Strong brew: Starbucks CEO promises to compete on mobile payments, reveals on-demand delivery plans

By Michael Carney , written on October 31, 2014

From The News Desk

The era of mobile payments has arrived, seemingly overnight.

But while plenty of companies have attempted to enter this market in years past, none have managed to drive mainstream adoption of their technology. None, that is, except for Starbucks. Which is why public statements this week by Starbucks CEO Howard Schultz that the company will “have a major role to play” in the future of the payments category should not be dismissed as ivory tower bluster.

Yes Apple Pay has entered the market with a vengeance. PayPal (including subsidiaries Braintree and Venmo) has a massive installed base and ever-improving technology. And Google has its Wallet platform, along with existing relationships with millions of consumers and merchants.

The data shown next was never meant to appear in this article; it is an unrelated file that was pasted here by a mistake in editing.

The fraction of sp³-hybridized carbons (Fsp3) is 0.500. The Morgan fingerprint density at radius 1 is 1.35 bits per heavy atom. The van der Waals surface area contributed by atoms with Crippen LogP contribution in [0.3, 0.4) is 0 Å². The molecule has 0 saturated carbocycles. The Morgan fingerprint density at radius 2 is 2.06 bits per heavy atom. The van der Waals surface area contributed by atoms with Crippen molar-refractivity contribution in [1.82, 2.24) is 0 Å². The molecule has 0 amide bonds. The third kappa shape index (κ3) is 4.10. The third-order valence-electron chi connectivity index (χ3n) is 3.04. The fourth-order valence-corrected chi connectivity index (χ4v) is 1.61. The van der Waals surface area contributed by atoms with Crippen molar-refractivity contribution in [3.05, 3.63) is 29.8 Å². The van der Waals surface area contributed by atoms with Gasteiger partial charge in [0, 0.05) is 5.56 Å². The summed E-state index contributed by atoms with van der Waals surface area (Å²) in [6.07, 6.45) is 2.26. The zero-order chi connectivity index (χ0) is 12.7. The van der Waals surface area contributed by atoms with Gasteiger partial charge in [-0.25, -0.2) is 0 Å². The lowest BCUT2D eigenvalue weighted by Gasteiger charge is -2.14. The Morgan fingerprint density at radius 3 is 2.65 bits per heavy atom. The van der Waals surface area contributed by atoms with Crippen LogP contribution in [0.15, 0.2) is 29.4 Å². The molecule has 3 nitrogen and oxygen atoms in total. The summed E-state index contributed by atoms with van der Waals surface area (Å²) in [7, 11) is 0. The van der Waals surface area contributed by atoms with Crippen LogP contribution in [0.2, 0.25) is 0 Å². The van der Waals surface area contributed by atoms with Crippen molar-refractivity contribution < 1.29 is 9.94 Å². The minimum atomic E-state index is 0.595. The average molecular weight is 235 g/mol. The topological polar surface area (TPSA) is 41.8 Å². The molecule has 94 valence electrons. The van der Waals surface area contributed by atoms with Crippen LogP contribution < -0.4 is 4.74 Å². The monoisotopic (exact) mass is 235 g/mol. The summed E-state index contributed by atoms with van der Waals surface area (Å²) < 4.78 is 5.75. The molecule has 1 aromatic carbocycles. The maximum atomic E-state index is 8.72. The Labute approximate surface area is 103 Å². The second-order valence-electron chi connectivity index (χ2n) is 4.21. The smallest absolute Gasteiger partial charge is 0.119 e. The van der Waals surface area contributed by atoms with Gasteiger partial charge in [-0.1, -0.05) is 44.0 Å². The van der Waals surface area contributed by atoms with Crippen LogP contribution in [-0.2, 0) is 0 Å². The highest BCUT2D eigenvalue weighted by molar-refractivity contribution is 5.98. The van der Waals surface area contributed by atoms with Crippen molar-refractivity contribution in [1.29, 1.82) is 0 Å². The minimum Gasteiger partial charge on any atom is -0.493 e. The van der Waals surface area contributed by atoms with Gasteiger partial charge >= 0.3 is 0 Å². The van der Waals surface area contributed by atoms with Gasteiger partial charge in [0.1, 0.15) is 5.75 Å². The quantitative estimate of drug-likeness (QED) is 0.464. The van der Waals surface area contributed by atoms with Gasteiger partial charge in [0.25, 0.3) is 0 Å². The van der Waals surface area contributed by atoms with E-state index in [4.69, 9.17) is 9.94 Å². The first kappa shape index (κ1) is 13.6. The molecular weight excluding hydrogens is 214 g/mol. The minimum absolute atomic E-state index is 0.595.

But according to Schultz, Starbucks accounted for approximately 90 percent of all mobile payment transactions in the US last year. In other words, this isn’t an upstart looking up at established giants and promising to compete. This is one of the most mature mobile payments platforms in the market saying, “we relish your competition.”

Schultz said during yesterday’s earnings call:

While we have been investing in the development of our world-class mobile technologies for many years, and there has been a great deal of activity and speculation around the mobile payments space recently, mobile payment and consumer adoption of the technology overall is still in its infancy. Please consider this metric: In 2013, payment for purchases by use of all mobile devices in the U.S. totaled $1.3 billion. That was the entire market. Now, listen to this, over 90 percent of those purchases taking place in a Starbucks store. That means we had 90 percent share of mobile payments in 2013, while bricks-and-mortar commerce in 2013 totaled more than $4.2 trillion. ...